Tacoma (/təˈkoʊmə/, US dict: tə·kō′·mə) is a mid-sized urban port city in and the county seat of Pierce County, Washington, United States. The city is on Washington's Puget Sound, 32 miles (51 km) southwest of Seattle, 31 miles (50 km) northeast of the state capital, Olympia, and 58 miles (93 km) northwest of Mount Rainier National Park. The population was 198,397, according to the 2010 census. Tacoma is the second-largest city in the Puget Sound area and the third largest in the state. Tacoma also serves as the center of business activity for the South Sound region, which has a population of around 1 million people.
Tacoma adopted its name after the nearby Mount Rainier, originally called Mount Takhoma or Mount Tahoma. It is locally known as the "City of Destiny" because the area was chosen to be the western terminus of the Northern Pacific Railroad in the late 19th century. The decision of the railroad was influenced by Tacoma's neighboring deep-water harbor, Commencement Bay. By connecting the bay with the railroad, Tacoma's motto became "When rails meet sails." Today, Commencement Bay serves the Port of Tacoma, a center of international trade on the Pacific Coast and Washington State's largest port.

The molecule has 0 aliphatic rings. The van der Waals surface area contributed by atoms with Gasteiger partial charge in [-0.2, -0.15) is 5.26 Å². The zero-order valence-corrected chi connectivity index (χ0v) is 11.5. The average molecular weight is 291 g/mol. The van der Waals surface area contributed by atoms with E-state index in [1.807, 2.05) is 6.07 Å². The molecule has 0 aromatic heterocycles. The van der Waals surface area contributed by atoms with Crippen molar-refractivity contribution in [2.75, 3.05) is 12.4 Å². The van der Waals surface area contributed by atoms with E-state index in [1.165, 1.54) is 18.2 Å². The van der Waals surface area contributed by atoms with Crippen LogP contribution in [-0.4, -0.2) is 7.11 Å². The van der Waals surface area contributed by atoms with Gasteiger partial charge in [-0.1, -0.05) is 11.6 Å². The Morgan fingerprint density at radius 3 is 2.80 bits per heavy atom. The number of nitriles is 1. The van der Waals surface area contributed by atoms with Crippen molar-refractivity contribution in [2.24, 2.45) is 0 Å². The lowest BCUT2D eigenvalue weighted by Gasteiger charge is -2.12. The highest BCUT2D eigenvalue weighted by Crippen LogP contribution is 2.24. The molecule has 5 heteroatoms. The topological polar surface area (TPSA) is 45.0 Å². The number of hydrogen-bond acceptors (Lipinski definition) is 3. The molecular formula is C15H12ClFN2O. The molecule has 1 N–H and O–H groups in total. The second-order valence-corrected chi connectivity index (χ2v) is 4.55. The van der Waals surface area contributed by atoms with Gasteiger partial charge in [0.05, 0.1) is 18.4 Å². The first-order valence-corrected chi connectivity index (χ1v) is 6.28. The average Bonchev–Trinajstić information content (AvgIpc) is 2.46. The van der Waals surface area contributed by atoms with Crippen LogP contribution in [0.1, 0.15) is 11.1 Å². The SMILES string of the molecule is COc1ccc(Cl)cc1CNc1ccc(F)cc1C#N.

Like most central cities, Tacoma suffered a prolonged decline in the mid-20th century as a result of suburbanization and divestment. Since the 1990s, developments in the downtown core include the University of Washington Tacoma; Tacoma Link, the first modern electric light rail service in the state; the state's highest density of art and history museums; and a restored urban waterfront, the Thea Foss Waterway. Neighborhoods such as the 6th Avenue District have become revitalized.
Tacoma-Pierce County has been named one of the most livable areas in the United States. In 2006, Tacoma was listed as one of the "most walkable" cities in the country. That same year, the women's magazine Self named Tacoma the "Most Sexually Healthy City" in the United States. In contrast, Tacoma was also ranked as the "most stressed-out" city in the country in a 2004 survey.
Tacoma gained notoriety in 1940 for the collapse of the Tacoma Narrows Bridge and where the bridge earned the nickname "Galloping Gertie".